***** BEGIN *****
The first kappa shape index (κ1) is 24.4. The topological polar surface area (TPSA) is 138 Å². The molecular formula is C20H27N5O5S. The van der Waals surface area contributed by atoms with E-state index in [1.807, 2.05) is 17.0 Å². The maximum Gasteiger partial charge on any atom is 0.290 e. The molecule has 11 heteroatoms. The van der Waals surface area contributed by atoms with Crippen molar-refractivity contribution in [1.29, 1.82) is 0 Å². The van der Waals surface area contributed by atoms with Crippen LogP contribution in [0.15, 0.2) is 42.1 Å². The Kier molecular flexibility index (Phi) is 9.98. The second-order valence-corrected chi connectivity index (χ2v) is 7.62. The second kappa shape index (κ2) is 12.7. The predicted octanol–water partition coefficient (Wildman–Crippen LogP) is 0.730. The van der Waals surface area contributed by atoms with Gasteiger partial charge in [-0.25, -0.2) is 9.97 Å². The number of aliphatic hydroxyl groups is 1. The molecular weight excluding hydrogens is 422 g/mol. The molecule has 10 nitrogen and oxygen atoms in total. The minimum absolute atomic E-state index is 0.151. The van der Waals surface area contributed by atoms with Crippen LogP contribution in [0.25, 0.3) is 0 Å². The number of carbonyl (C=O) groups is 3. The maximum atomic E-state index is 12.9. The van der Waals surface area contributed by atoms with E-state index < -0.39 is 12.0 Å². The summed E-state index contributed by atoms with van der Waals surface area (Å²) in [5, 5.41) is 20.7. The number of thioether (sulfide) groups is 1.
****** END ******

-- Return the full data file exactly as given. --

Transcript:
The first kappa shape index (κ1) is 24.4. The topological polar surface area (TPSA) is 138 Å². The molecular formula is C20H27N5O5S. The van der Waals surface area contributed by atoms with E-state index in [1.807, 2.05) is 17.0 Å². The maximum Gasteiger partial charge on any atom is 0.290 e. The molecule has 11 heteroatoms. The van der Waals surface area contributed by atoms with Crippen molar-refractivity contribution in [1.29, 1.82) is 0 Å². The van der Waals surface area contributed by atoms with Crippen LogP contribution in [0.15, 0.2) is 42.1 Å². The Kier molecular flexibility index (Phi) is 9.98. The second-order valence-corrected chi connectivity index (χ2v) is 7.62. The second kappa shape index (κ2) is 12.7. The predicted octanol–water partition coefficient (Wildman–Crippen LogP) is 0.730. The van der Waals surface area contributed by atoms with Gasteiger partial charge in [-0.25, -0.2) is 9.97 Å². The number of aliphatic hydroxyl groups is 1. The molecular weight excluding hydrogens is 422 g/mol. The molecule has 10 nitrogen and oxygen atoms in total. The minimum absolute atomic E-state index is 0.151. The van der Waals surface area contributed by atoms with Crippen LogP contribution in [0.25, 0.3) is 0 Å². The number of carbonyl (C=O) groups is 3. The maximum atomic E-state index is 12.9. The van der Waals surface area contributed by atoms with E-state index < -0.39 is 12.0 Å². The summed E-state index contributed by atoms with van der Waals surface area (Å²) in [5, 5.41) is 20.7. The number of thioether (sulfide) groups is 1.